Sitting down with rock-climbing royalty |

Sitting down with rock-climbing royalty

Jeremy Evans
Jonah M. Kessel / Tahoe Daily Tribune Royal Robbins, born in 1935, is one of the pioneers of rock climbing. Robbins is known for his numerous first ascents, including many at Yosemite, as well as his voice on the ethics of climbing. Robbins believes in the clean climbing style of the sport, which avoids damaging rocks and the natural landscape by not using bolts and pitons on the rock.

Now that Tioga Pass Road has opened for the season, providing quicker access to Yosemite National Park from Lake Tahoe, the Tribune felt it was time to honor one of the park’s pioneers. Tahoe Daily Tribune reporter Jeremy Evans and Visual Director Jonah M. Kessel recently caught up with rock-climbing legend Royal Robbins.

Robbins is responsible for many first ascents in Yosemite, including several routes on the park’s most famous granite monoliths – Half Dome and El Capitan. He is married to his wife, Liz, and has two children. Even at age 73, Robbins remains active.

Well, I am retired, and that’s when you get busy. I support causes (my wife and I) believe in, like the Yosemite Club, Boy Scouts of America, Continental Divide Trail Alliance – those are three that are fairly up there. I also travel and visit our son and daughter. And we are praying for grandchildren.

There used to be three – Ireland, Greece and Israel – but we’ve been to Ireland now, which is just wonderful, so I still have those two left. Africa, people tell me, is wonderful. I’ve been to North Africa, but I don’t consider it as being to Africa; I consider it Asia.

I wouldn’t want to do it again, but my favorite is what we call the Salathé Wall on the southwest face of El Capitan. If I could have only one climb to my credit, I would want that one.

It was a big adventure; it was new. It pushed us to the limit at the time. I was with two wonderful companions. It’s the perfect climb. It’s got great bivouac spots. It’s got great variety, and it’s got great challenges. Plus, when you consider the location, it’s just about the best place in the world.

I am not an authority on the current state of climbing right now, but what I would say is that there is an element of adventure that exceeds anything that I can imagine when we were trying to push the limits. There is incredible athleticism as well, but what elicits my wonder and admiration is those who are doing cutting-edge stuff and exhibiting a lot of personal mastery. You just have to give them credit.

I’m not leaving this world (laughter, then a pause). … That’s too dangerous of a question. I can’t answer that. Both are so important to me. Climbing is important. My family is important. My wife is important. Life is important. Acting in the right way is important. Those things have been important all along, and they still are.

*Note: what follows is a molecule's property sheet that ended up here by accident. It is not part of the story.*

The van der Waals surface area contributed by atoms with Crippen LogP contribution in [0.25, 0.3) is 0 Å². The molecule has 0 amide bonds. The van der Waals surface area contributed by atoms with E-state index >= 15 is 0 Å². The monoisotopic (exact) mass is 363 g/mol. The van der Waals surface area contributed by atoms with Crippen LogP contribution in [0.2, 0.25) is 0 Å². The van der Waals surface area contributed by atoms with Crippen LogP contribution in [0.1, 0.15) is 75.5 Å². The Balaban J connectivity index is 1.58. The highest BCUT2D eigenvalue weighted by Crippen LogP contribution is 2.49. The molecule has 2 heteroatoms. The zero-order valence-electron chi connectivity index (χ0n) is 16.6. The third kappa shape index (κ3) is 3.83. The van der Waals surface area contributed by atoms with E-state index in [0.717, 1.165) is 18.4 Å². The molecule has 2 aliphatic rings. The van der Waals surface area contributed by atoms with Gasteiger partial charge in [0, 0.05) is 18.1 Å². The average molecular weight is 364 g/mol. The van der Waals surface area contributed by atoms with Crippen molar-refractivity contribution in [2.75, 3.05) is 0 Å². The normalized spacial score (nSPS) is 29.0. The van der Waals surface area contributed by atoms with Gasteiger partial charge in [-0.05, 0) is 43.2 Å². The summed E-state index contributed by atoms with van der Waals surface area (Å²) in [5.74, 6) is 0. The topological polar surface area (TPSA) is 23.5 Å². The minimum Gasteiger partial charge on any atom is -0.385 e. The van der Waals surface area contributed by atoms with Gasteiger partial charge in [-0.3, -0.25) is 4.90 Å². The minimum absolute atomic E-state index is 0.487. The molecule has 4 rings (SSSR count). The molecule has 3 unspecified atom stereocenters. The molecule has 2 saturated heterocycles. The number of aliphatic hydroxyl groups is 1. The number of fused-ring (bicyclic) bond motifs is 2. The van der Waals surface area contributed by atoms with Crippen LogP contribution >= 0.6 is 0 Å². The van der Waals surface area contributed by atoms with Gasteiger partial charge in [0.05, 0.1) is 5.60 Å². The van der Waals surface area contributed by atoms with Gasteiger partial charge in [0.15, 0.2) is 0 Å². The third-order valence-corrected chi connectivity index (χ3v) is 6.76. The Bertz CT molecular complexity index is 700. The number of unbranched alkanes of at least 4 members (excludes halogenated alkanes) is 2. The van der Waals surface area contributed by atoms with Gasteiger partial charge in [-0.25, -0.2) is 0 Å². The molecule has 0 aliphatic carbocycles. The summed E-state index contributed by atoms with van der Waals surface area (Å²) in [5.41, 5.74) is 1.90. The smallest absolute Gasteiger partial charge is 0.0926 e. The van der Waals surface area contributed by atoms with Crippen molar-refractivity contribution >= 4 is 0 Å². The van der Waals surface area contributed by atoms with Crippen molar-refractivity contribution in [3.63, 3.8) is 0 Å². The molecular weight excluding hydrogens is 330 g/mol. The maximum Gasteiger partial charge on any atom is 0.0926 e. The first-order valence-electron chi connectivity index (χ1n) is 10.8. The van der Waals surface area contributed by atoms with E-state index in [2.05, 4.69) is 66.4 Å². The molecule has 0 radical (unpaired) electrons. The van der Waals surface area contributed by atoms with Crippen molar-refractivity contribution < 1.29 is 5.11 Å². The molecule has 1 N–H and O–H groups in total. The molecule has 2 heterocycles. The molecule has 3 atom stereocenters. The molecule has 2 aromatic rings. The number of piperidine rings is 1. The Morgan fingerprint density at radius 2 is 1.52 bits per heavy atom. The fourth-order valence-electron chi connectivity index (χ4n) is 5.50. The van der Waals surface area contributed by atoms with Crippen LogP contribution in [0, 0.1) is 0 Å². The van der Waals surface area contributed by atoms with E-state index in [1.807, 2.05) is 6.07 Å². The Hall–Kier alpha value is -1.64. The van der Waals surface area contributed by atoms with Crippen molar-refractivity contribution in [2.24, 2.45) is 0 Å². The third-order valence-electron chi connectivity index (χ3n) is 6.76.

Speaking in front of 30 people (laughter). … When I first started public speaking, I was happy to project the slides and stand behind the projector and describe what the people were seeing anyway. Now, I like to be in front so I can touch the hearts of my audience.

I guess I take the view that’s different than the “accepted” view. It doesn’t seem that different to me. It always was crowded. Way back when we were there, we thought it was crowded. But you can get away from the crowds easily by just walking off the trail. Not too long ago, I went kayaking on the Tuolumne River, and in a state of 30 million people, we were all alone. It was just a perfect day. If you select your days carefully, you can be all alone.

That’s an interesting question. River running and rock climbing are related in that they both get your attention, but they are very different. And my heart belongs to climbing first. I would always choose that first, because that’s what meant the most to me, that’s what is natural for me. River running is another thing. It’s very challenging – and wonderful and beautiful – but it’s different from climbing.

Age: 73

Residence: Modesto

Claim to fame: Numerous first ascents as a rock climber and river descents as a kayaker. Founder of Royal Robbins apparel company (


1952: Tahquitz Open Book, California. First 5.9 in America.

1957: Northwest Face of Half Dome, Yosemite, California. First grade VI climb in America. With Mike Sherrick and Jerry Gallwas.

1961: Salathé Wall, El Capitan, Yosemite. Hardest big wall grade VI climb in world at the time. With Tom Frost and Chuck Pratt.

1962: American Direct, Aiguille du Dru, Mont Blanc Range, France. With Gary Hemming.

1963: Direct NW Face of Half Dome, Yosemite. With Dick McCracken.

1964: North America Wall, El Capitan, Yosemite. With Tom Frost, Chuck Pratt and Yvon Chouinard.

1964: The Prow, Washington Column, Yosemite. With Glenn Denny.

1964: Danse Macabre, Devils Tower, Wyoming.

1964: Final Exam, Castle Rock, Boulder, Colo. With Pat Ament.

1965: American Direttissima, Aiguille du Dru, Mont Blanc Range, France. With John Harlin.

1967: Nutcracker, Yosemite. An early all-nut protected route, now a Yosemite classic.

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